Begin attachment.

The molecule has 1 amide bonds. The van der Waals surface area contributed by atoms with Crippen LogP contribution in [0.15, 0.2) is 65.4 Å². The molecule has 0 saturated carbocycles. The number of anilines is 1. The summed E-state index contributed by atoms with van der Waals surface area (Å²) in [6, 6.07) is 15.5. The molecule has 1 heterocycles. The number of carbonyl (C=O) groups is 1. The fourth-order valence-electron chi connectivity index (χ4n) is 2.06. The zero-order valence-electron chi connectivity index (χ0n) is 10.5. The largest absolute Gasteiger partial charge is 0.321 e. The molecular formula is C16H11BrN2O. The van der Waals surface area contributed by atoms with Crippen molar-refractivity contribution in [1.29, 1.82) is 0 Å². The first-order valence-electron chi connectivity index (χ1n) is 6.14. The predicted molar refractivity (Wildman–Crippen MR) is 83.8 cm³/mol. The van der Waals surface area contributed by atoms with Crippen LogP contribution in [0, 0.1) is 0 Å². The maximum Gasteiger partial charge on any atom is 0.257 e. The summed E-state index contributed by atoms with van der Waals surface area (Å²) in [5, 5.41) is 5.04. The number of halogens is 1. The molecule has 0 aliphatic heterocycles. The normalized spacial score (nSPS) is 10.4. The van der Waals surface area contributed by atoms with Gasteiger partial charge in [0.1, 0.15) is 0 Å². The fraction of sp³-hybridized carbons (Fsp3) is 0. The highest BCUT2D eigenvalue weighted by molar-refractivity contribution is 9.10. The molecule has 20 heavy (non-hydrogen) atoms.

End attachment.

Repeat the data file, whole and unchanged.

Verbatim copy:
The molecule has 1 amide bonds. The van der Waals surface area contributed by atoms with Crippen LogP contribution in [0.15, 0.2) is 65.4 Å². The molecule has 0 saturated carbocycles. The number of anilines is 1. The summed E-state index contributed by atoms with van der Waals surface area (Å²) in [6, 6.07) is 15.5. The molecule has 1 heterocycles. The number of carbonyl (C=O) groups is 1. The fourth-order valence-electron chi connectivity index (χ4n) is 2.06. The zero-order valence-electron chi connectivity index (χ0n) is 10.5. The largest absolute Gasteiger partial charge is 0.321 e. The molecular formula is C16H11BrN2O. The van der Waals surface area contributed by atoms with Crippen molar-refractivity contribution in [1.29, 1.82) is 0 Å². The first-order valence-electron chi connectivity index (χ1n) is 6.14. The predicted molar refractivity (Wildman–Crippen MR) is 83.8 cm³/mol. The van der Waals surface area contributed by atoms with Crippen LogP contribution in [0, 0.1) is 0 Å². The maximum Gasteiger partial charge on any atom is 0.257 e. The summed E-state index contributed by atoms with van der Waals surface area (Å²) in [5, 5.41) is 5.04. The number of halogens is 1. The molecule has 0 aliphatic heterocycles. The normalized spacial score (nSPS) is 10.4. The van der Waals surface area contributed by atoms with Gasteiger partial charge in [0.1, 0.15) is 0 Å². The fraction of sp³-hybridized carbons (Fsp3) is 0. The highest BCUT2D eigenvalue weighted by molar-refractivity contribution is 9.10. The molecule has 20 heavy (non-hydrogen) atoms.